idiotpruf

The blog that prevents scurvy…as long as you eat orange slices while you read it.

Archive for the category “inspirational”

Love Hurts, but Not as Much as a Stab Wound

love hurts

I felt it was time to re-post these beautiful and poignant words.

I wrote this during a period of deep personal healing…but mostly, I was drunk.

Thank You Crazy Lady for Giving Us a Classic

christmas story

It was a chance encounter with a woman wearing a button that read: DISARM THE TOY INDUSTRY, in angry block red letters.

It’s all a Government plot to prepare the Innocent for evil, Godless War!  I know what they’re up to! Our committee is on to them, and we intend to expose this decadent Capitalistic evil!

She told him as she handed him a smudged pamphlet denouncing the U.S. as a citadel of warmongers, profit-greedy despoilers of the young and promoters of worldwide Capitalistic decadence, all through plastic popguns and Sears Roebuck fatigue suits for tots.

It was this encounter that led Jean Shepperd to recount his youthful almost maniacal desire for a Red-Ryder carbine-action range-model BB gun, and the lengths he went one Christmas in efforts to obtain one.

He then wrote the autobiographical essay, Duel in the Snow, or Red Ryder Nails the Cleveland Street Kid, which became the basis for A Christmas Story.

So thank you crazy lady for helping give us a classic.

Have a Merry Christmas, I triple-dog-dare you.triple dog dare

This Christmas Give the Gift of the Rutabaga

rutabaga

It’s Christmastime again: the perfect opportunity to brighten the spirits of a loved one with the gift of the rutabaga.

What’s so special about the rutabaga you may ponder–what isn’t so special about the rutabaga is my response.

  • They can be roasted.
  • They can be baked.
  • They can be boiled as a flavor enhancer in soups.
  • They can be boiled as a flavour enhancer in soups in Great Britain. (You wouldn’t believe how much tastier the soup is with that extra U in the word flavour.)
  • They can be thinly julienned as a side dish, in a salad, or as a garnish.
  • They can be thinly julienned and used to clean up oil spills in the driveway.
  • They can be mashed into a paste and used to degrease engines.
  • They can be mashed into a paste and used as a beautifying face cream. (It won’t make you more attractive, but it will cover your face–which if you’re being honest, is the problem.)
  • You can make rutabaga ice cream.
  • You can make a rudimentary boiled rutabaga stew that was a staple of famine-ridden Europe during the war and pretend you’re living in famine-ridden Europe during the war…because pretending is fun.
  • You can chuck them at the heads of people you don’t like.
  • You can chuck them at the heads of people you’re ambivalent about.
  • You can chuck them at the heads of people you do like. (The thunk of a rutabaga bouncing off a human skull is surprisingly satisfying regardless of the target.)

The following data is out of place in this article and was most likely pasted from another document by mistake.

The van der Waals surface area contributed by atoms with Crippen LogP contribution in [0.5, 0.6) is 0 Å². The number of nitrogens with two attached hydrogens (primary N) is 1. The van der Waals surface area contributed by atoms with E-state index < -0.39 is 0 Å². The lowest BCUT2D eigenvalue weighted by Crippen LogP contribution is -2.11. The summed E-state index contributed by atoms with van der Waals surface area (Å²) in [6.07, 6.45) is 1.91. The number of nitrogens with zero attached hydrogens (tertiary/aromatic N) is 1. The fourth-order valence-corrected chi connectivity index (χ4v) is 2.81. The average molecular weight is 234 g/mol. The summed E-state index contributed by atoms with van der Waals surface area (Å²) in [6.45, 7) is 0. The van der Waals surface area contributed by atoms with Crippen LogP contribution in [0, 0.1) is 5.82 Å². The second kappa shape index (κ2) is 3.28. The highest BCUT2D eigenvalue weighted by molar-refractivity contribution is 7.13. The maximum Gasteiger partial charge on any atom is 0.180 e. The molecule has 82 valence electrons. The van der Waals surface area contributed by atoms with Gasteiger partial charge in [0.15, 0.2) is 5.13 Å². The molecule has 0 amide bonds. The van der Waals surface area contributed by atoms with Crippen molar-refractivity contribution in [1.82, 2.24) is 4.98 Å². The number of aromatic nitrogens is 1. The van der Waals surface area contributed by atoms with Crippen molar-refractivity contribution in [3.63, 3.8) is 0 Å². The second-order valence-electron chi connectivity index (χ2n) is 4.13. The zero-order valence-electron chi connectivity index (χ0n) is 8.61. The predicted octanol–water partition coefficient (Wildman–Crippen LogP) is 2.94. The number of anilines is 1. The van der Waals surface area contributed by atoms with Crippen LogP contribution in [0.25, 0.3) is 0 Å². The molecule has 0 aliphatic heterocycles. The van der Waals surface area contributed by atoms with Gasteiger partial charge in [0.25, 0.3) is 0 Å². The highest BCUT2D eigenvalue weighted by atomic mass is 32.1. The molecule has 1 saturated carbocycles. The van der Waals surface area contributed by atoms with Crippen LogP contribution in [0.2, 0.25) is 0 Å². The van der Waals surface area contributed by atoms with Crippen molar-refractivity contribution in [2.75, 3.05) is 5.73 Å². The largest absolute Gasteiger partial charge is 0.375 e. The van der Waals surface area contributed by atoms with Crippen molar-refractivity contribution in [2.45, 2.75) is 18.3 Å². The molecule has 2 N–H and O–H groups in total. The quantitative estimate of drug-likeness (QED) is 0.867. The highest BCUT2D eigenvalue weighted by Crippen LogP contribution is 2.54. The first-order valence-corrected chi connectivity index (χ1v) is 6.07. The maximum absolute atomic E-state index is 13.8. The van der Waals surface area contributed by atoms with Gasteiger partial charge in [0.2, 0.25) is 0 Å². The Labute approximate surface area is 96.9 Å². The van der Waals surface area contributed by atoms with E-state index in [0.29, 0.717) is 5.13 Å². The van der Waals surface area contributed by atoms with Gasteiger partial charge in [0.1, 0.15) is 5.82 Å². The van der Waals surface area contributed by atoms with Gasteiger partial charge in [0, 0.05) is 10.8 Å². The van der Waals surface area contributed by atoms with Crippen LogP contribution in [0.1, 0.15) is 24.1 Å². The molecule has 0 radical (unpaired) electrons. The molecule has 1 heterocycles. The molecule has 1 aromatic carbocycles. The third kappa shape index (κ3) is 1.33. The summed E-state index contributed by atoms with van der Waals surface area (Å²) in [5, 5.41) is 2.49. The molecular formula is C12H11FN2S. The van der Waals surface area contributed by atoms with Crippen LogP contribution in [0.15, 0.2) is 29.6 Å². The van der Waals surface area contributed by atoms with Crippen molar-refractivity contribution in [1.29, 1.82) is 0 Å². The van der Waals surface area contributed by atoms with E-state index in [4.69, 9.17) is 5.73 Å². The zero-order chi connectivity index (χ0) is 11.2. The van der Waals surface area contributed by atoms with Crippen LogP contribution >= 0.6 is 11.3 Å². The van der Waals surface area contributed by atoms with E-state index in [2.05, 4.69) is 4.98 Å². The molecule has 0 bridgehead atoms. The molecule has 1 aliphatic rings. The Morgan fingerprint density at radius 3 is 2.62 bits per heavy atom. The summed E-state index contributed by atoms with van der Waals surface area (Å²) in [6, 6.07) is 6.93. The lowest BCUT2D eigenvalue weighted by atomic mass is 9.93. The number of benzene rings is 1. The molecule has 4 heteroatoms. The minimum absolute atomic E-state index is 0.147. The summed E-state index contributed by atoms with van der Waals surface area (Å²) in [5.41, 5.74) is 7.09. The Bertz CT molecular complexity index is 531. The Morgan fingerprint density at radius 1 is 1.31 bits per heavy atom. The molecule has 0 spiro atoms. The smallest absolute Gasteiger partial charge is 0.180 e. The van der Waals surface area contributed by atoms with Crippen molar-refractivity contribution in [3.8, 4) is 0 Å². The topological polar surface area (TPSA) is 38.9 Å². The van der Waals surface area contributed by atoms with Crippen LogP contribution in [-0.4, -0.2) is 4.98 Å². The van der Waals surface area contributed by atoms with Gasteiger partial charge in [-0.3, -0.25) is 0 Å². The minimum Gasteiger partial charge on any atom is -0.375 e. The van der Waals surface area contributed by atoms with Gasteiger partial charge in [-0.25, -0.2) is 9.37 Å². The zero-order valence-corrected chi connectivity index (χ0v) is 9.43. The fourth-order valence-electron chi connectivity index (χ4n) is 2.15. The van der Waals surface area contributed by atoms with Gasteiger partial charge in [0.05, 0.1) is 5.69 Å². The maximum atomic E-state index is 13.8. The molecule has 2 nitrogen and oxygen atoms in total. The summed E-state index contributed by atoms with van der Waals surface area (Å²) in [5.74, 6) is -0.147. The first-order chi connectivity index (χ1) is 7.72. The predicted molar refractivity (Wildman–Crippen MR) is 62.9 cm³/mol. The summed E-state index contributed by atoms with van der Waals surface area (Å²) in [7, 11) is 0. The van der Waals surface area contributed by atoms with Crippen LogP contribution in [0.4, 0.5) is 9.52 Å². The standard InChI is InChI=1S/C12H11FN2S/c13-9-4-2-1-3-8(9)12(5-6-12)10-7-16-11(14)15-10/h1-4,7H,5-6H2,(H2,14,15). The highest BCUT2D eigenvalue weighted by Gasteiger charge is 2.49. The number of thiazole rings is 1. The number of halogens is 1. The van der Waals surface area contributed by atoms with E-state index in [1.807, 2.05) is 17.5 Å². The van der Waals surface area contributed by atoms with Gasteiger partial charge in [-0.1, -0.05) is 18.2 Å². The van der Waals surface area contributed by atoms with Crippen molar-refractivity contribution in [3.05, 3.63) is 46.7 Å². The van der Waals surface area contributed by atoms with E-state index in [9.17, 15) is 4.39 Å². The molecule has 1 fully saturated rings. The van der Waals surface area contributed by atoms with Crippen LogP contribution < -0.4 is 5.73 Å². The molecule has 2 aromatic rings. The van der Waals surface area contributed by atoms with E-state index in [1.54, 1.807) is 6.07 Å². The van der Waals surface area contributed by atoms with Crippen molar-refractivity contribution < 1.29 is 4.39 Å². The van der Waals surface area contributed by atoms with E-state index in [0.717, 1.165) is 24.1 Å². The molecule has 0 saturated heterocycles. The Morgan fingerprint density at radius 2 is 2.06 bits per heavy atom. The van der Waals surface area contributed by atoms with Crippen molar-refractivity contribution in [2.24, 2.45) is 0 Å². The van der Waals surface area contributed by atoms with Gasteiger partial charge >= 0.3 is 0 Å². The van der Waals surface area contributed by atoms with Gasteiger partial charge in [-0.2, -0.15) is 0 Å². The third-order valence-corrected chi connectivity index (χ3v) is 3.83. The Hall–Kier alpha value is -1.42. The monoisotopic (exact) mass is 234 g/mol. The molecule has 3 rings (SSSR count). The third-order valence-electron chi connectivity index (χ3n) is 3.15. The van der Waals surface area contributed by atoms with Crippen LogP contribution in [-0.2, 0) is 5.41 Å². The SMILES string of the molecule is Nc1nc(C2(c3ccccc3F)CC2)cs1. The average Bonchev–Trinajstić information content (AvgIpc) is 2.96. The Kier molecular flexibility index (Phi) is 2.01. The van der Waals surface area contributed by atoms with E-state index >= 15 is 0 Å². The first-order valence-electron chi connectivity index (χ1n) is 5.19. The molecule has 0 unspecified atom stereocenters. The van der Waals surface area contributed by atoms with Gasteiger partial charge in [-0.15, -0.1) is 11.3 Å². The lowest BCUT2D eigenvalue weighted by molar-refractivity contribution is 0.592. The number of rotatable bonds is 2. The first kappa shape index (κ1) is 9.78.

• You can fill your child’s stocking with them. (But ensure they’re fresh; they can attract flies.)
  • You can use them to attract flies.
  • You can carve them into lanterns as was the old Irish tradition.
  • You can carve them into lanterns and chuck them at people’s heads. (Hopefully the beginnings of a new tradition.)
  • And finally, you can make the traditional Finnish Christmas dish Lanttulaatikko.
rutabaga dish

Lanttulaatikko is a delicious Finnish Christmas dish–you can also chuck it at people’s heads.

Addendum: Don’t make rutabaga ice cream–it sucks.

Virginia Zoo Misplaces Weird Looking Panda

red-panda-2The Virginia Zoo has announced that it has lost Sunny, its prized red panda. A frantic search was launched Tuesday morning when it was discovered Sunny wasn’t in her enclosure.

Upon investigation it was discovered a dimwitted caretaker named Ron was responsible for the escape. It seems Ron believing that Sunny was some weird raccoon that had gotten into the panda enclosure, opened the gate and shooed it away by manically waving a feces encrusted pitchfork and screaming, “git you weird raccoon, git.”

It seems the zoo has endured several odd mishaps at the hands of Ron; some of them involving misplaced animals, many of them involving feces, all of them disturbing.

“The biggest problem we have with Ron is that he is almost completely stupid,” one zoo official said. “He was kicked repeatedly in the head by a bongo antelope, and he was remarkably stupid before he got repeatedly kicked in the head by a bongo antelope. You should never try to collect animals’ feces by standing behind it with a bucket.”

bongo antelope

Bongo antelopes prefer to do their business in private.

After days of searching, Sunny still has not been located. Zoo officials fear the red panda has escaped the boundaries of the Zoo.

“Ron has a way of driving things away,” the zoo official said. “Usually it’s women, but I guess this time it was a red panda.”

While the zoo officials remain hopeful, they do concede that when Ron drives something away, it generally flees the state and changes its name.

Addendum

While recalling one incident involving Ron, a wombat, and a bag of feces, one colleague began to laugh so hysterically he lost consciousness.

wombat poop

Wombat feces: they do look like brownies, especially if you’re an idiot.

Experts


expert
Ours is a nation whose shores are teeming with experts. They are vital to our existence. We could barely function on a daily basis if not for these titans of knowledge, and purveyors of wisdom.

We know these things because it’s what they tell us.

We expect our experts to tell us much, and much they tell us:

  • They tell us what to do.
  • They tell us what not to do.
  • They tell us what to think.
  • They tell us what not to think.
  • They tell us where we should go.
  • They tell us where we shouldn’t go.
  • They tell us not to be long-winded.
  • But they use a lot of words to tell us.
  • They tell us not to be abrupt.
  • But they say it very abruptly.
  • They tell us not to make things too complicated.
  • They tell us not to make things too simple.
  • They tell us how simple it is to not make things complicated.
  • But they tell us in way that’s really complicated.
  • They tell us what to say.
  • They tell us what not to say.
  • They tell us not to pronounce the T in the word often.
  • But when they tell us, they pronounce the T in the word often.
  • And they do it often.
  • They tell us not to interrupt people.
  • But they interrupt to tell us.
  • They tell us what to write.
  • They tell us what not to write.
  • They tell us not to end a sentence with a preposition.
  • But you can end a sentence with the word preposition.